The play will have two casts performing on alternate nights. "They are very different, with different takes, and they're both phenomenal," said THS Drama Director Saundra Bouchie.
At the beginning of the 1987 film of William Goldman's novel "The Princess Bride," a young boy is skeptical about the tale his grandfather is about to tell him. "Has it got any sports in it?" he asks.
"Are you kidding?" Grandpa responds. "Fencing, fighting, torture, revenge, giants, monsters, chases, escapes, true love, miracles." The story of the beautiful Buttercup and her one true love Westley has all of those things and more.
A theatrical adaptation of the eminently quotable film (as in "As you wish") comes to the Taos High School stage tonight (Feb. 21) for a two-week run, with 7 p.m. performances through Saturday (Feb. 23) and Feb. 28 through March 2. All shows will be at the Taos High School Little Theater on the school's campus at 134 Cervantes Street.
THS Drama Director Saundra Bouchie adapted the screenplay for the stage.
"When classes started last fall, I asked the students what plays were on their wish lists. When they said 'Princess Bride,' I was thrilled. It's always been my favorite movie. Then, William Goldman died in November, and it seemed like a fitting tribute."
The play will have two casts performing on alternate nights. "They are very different, with different takes, and they're both phenomenal," Bouchie said. "The class has all levels of experience working together. Some of the students are veterans, and some have never been in a play before. It is fun to watch the more experienced students show the new students the ropes."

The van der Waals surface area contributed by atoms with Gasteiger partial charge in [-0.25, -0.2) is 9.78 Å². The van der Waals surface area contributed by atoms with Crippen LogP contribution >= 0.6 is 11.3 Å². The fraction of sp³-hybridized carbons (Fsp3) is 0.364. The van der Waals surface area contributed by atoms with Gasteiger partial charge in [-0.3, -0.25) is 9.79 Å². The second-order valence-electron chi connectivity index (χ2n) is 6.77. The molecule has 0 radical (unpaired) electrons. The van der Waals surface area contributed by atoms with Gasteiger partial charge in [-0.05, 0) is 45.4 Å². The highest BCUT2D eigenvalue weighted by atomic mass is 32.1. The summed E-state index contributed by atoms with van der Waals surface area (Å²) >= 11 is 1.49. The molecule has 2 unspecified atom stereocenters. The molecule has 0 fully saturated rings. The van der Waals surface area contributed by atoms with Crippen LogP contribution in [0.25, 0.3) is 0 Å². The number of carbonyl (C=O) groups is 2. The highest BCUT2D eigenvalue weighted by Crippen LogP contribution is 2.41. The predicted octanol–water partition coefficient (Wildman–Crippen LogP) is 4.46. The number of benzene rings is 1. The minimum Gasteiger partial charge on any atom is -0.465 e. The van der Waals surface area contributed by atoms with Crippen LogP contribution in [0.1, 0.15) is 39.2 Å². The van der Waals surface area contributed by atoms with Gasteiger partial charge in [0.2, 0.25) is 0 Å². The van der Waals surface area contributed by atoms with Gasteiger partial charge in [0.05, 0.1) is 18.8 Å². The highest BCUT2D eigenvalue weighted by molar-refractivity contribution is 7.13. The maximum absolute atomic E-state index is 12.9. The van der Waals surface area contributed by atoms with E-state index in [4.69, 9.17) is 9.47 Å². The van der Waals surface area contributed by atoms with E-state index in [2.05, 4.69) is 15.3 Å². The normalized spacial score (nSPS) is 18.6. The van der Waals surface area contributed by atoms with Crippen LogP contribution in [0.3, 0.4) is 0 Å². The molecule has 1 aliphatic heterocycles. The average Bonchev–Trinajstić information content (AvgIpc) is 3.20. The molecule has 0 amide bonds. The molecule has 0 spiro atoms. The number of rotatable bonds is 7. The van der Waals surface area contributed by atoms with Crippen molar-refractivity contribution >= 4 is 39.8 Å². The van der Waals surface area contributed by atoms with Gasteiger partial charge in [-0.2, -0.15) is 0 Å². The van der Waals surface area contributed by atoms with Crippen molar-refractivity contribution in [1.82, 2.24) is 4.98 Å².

Ryan Kipnis will be playing the heroine Buttercup in both casts. "'The Princess Bride' has always been one of my favorite stories," Kipnis said. "I have been dreaming of playing Buttercup since I was 4. Thanks to Saundra Bouchie's tireless dedication, I now have the opportunity. This show is so much fun, and I hope the audience enjoys it as much as I do."
Buttercup's true love Westley will be portrayed by J. Ryan Cox in one cast, and by Kelden Larsen in the other.
"This is my first time playing a lead role, and it's been wild," Larsen said. "Drama has always been a fun class, and no day is ever the same."
Said Cox, "I find the role to have many layers to it, combining a calm demeanor with complex emotion. I hope the public will enjoy what we have to offer."
Miel Tafoya and Leah Epstein share the role of Inigo Montoya, the fencing Spaniard out to avenge his father's murder. Fans of the movie certainly remember the line, "Hello. My name is Inigo Montoya. You killed my father. Prepare to die."
"I'm excited to be a part of such an iconic and well-known play," Tafoya said. "I look forward to opening night. Until then, I'm off to storm the castle!" Epstein, a senior, told us she has been with the drama class since her freshman year. "It has definitely been a highlight of my high school experience! I am beyond excited for this play, especially because I get to sword fight!"
Taos artist Travis Webb has choreographed the play's epic duels. "'Princess Bride' is every stage-fighting choreographer's dream," Webb said. "You're dealing with three master sword fighters coming from three distinct backgrounds, meaning three distinct styles. There is a playfulness in the story that gives a lot of room for expressing those character traits."
Sasha Kushner and Shawn Yardman both play the cunning villain Vizzini, memorable for his frequent exclamations of "Inconceivable!"